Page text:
EG: If your game is a never-before-done match 3/FPS Shooter combination game, it might be safer to keep it closer to your chest. If however, your game is a tiny wings clone, or just another match three, then you needn't worry about your mechanics being cloned. Regardless, there are 1000 other ideas already posted to be taken, many of which are proven to be successful.

Also: the most dangerous thing any indie game deals with is falling into obscurity. My advise: Get the word out as soon as you have something good to show!

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06-30-2014, 04:20 PM
#5
I agree with the it isn't worth keeping it close to your chest. Your biggest problem will be people finding out about it, you need to do everything you can to tell people even if it comes with a risk of someone copying. If you are indie usually even if someone breaks your copyright it is normally too hard and costly to enforce it.

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06-30-2014, 06:59 PM
#6
I find that the inexperienced are always afraid someone is going to steal their ideas. Often they end up paralyzed with fear and never make anything. The truth is probably no one will care about your idea at all. (There might even be ten other guys out there right now with the same ideas you have.)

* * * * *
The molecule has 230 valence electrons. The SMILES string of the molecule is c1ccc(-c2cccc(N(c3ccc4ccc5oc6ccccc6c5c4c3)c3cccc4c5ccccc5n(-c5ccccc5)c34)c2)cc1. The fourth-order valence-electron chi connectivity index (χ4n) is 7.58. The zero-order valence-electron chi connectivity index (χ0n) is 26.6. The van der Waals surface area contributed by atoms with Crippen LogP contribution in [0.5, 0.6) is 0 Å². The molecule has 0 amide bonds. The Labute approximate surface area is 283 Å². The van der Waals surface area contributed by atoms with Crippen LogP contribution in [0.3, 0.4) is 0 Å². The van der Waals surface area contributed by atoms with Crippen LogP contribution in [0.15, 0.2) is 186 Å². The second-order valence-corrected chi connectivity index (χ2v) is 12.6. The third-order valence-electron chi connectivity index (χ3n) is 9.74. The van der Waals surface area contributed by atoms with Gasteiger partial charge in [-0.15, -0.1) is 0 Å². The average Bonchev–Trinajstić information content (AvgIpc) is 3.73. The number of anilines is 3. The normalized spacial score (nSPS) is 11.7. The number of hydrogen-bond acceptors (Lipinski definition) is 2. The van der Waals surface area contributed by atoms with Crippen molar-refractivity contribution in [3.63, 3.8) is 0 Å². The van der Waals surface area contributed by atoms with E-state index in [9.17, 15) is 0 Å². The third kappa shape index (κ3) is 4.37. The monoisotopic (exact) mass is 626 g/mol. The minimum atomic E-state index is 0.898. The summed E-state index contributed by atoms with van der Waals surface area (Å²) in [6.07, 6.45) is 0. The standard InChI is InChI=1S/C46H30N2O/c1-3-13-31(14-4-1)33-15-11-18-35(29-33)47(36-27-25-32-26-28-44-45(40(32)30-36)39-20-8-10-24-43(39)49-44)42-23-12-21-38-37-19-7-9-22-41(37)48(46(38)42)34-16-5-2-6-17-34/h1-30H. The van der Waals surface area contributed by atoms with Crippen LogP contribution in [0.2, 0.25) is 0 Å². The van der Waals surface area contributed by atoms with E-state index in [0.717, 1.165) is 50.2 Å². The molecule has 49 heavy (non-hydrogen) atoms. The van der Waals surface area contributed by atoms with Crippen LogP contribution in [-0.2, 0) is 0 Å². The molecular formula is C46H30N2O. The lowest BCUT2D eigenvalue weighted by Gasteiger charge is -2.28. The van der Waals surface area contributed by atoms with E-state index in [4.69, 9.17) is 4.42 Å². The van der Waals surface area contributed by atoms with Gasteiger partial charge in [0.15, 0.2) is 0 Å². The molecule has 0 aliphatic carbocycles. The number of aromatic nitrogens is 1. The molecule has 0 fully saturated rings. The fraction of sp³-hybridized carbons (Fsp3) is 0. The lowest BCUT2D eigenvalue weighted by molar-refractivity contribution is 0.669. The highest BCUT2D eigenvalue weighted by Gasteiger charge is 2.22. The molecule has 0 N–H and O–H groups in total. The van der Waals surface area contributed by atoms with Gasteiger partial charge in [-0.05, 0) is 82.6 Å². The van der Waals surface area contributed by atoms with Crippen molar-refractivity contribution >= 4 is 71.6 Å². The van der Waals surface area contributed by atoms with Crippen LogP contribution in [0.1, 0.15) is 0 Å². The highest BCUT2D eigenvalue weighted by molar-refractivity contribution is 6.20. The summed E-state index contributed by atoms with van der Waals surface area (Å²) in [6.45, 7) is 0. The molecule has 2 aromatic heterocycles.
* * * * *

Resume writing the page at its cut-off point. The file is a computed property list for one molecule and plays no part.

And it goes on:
You should do everything you can to show the world how awesome you are, not hide away in fear.

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07-01-2014, 12:11 AM
#7
Joined: Sep 2013
Location: Auckland
Posts: 115
You can't really protect much on the App store. The best you are ever going to get is Apple taking down the other app if it is too similar to yours. No one is going to fight a legal battle over some small app, the cost will just be way more than the app will probably ever make, and the person that cloned it just isn't going to have that much money even if you do win.

Basically just don't worry about it getting stolen. People only want to steal an app if it is going to be worth it for them to make it, so generally it needs to be a bit of a success first. The security you have is in the community you control, not really the game itself. If you have the ability to easily market your game to millions of people then it doesn't really matter what you make, it will always sell better than someone who is simply depending on the app store to get it out there. So the key thing is to build a community on social media, email lists, cross promotion in your other games, etc. That is what makes a game successful.
07-01-2014, 03:08 PM
#8
Joined: Nov 2009
Location: Wellington
Posts: 751
You can't copyright an "idea", only an individual expression of an idea.

For example, say you create the first game about a... flappy bird with one touch controls that drive your bird upwards temporarily in order to fly through a series of approaching gaps (well, you get the point).

People would be unable to use your artwork, sound, music, icon, app name, text, reverse engineered source code, data files etc (or at least they could be legally challenged if they did so).